Why is Cottage Cheese Called That?
The ancient Mesopotamians made a type of salty, sour cheese very similar to cottage cheese that dates back to at least 3000 B.C. A common legend is that it was invented when a desert traveler filled his sheep stomach saddle bags with milk prior to beginning his journey. As the traveler and his camel traversed the hot environment, between the sloshing of the bags caused by the camel’s gait, the heat of the sun, the milk and the natural rennet from the sheep stomach, the entire process produced cheese curds.
There’s probably nothing much to this story. Perhaps it was a marketing ploy of the imaginative Ancient Arabian Dairy Association… What we do know for sure is that cheese (in any form) predates recorded history. It may have originated accidentally in Arabia like the story goes, or it could be European. Wherever it happened, it does seem somewhat plausible that the practice of storing liquids in such things as bags made from animal stomachs may really have led to the accidental invention of cheese because of the rennet potentially found within. Rennet is a cocktail of enzymes that, among other things, curdles the casein in milk and is found naturally in the stomachs of ruminant mammals.
Whatever the case, what we know for sure is that by the time the Roman Empire began conquering nations, cheese was already on the menu—and cheese making was a firmly established enterprise. The ancient Greeks credited Aristaeus, a son of Apollo, with its discovery, and the Old Testament refers to it.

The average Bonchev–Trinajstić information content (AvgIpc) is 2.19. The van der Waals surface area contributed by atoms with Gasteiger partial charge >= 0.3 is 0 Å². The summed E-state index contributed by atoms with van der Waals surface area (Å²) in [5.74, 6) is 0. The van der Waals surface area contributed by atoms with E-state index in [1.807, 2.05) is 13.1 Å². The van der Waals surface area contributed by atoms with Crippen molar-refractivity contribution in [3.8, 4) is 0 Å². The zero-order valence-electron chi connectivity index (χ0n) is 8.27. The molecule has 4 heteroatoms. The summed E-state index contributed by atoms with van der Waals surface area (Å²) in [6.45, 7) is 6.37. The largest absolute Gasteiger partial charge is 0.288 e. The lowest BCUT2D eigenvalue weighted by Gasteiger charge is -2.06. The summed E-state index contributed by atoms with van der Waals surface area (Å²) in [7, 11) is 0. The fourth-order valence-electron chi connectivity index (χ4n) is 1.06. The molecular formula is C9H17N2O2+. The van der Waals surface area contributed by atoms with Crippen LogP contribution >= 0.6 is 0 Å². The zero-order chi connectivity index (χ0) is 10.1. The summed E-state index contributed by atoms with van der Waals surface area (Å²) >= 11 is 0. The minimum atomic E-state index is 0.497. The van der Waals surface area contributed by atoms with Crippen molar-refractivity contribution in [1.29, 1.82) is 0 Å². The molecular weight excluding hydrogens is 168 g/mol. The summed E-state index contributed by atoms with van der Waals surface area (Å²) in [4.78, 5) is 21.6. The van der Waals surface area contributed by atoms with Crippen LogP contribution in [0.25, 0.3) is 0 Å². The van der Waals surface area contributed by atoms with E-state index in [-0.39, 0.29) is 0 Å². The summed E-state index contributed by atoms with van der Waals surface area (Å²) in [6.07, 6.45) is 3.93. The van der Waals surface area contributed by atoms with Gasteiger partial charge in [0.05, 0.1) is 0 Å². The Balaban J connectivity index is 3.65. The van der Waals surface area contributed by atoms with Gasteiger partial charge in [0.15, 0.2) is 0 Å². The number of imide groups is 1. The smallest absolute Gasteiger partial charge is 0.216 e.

Likewise, the Egyptians depict cheese making on tomb walls that date back to 2000 BC. There’s archaeological evidence of cheese making in Poland three thousand years earlier than that. In Homer’s Odyssey, the Cyclops made cheese from goat’s and sheep’s milk, and by the time Pliny the Elder penned his Natural History in 77 AD, he devoted an entire chapter to the variety of cheeses available around the Empire, including a smoked goat’s milk that sounds like it could still win some ribbons at the Wisconsin State Fair.
Whoever invented it, cheese caught on as a way to preserve the nutrition of milk for longer than a day or two and numerous types were made throughout history, including someone along the way discovering how to make the so-called “cottage” variety, which due to the ease of making it, probably was one of the first varieties ever made (or something extremely similar).
Not technically requiring rennet to curdle (though particularly today with large curd cottage cheese, rennet is usually used to speed up the process and some cooks alternatively add a bit of vinegar to help the curdling along), the type of cottage cheese made in Colonial America is said to have been brought here from Central Europe, where it was/is also called Dutch cheese or schmierkase.
Relying instead on naturally occurring mesophilic lactic acid bacteria, the European and American cooks simply set out milk, and especially older milk, near a fire or other warm place. At this Goldilocks temperature, the bacteria thrived in its milk bath, and after a day or two, it would transform the liquid milk into a curd, producing a form of cottage cheese.
Some cooks would further treat the curd by cooking it dry and washing it with cold water, producing what is sometimes called pot cheese; others would add a bit of cream to add richness to the final product. Still others would strain and press the curd, producing farmer’s cheese.
As to the origin of the name “cottage cheese,” much like who first invented this variety of cheese, we can’t say for sure, but we can at least point to the first known documented instance of the cheese being called this, appearing in the July of 1831 Godey’s Lady’s Book, Volume 3 in an article titled Country Lodgings, A Sketch, by Miss Leslie, where she states: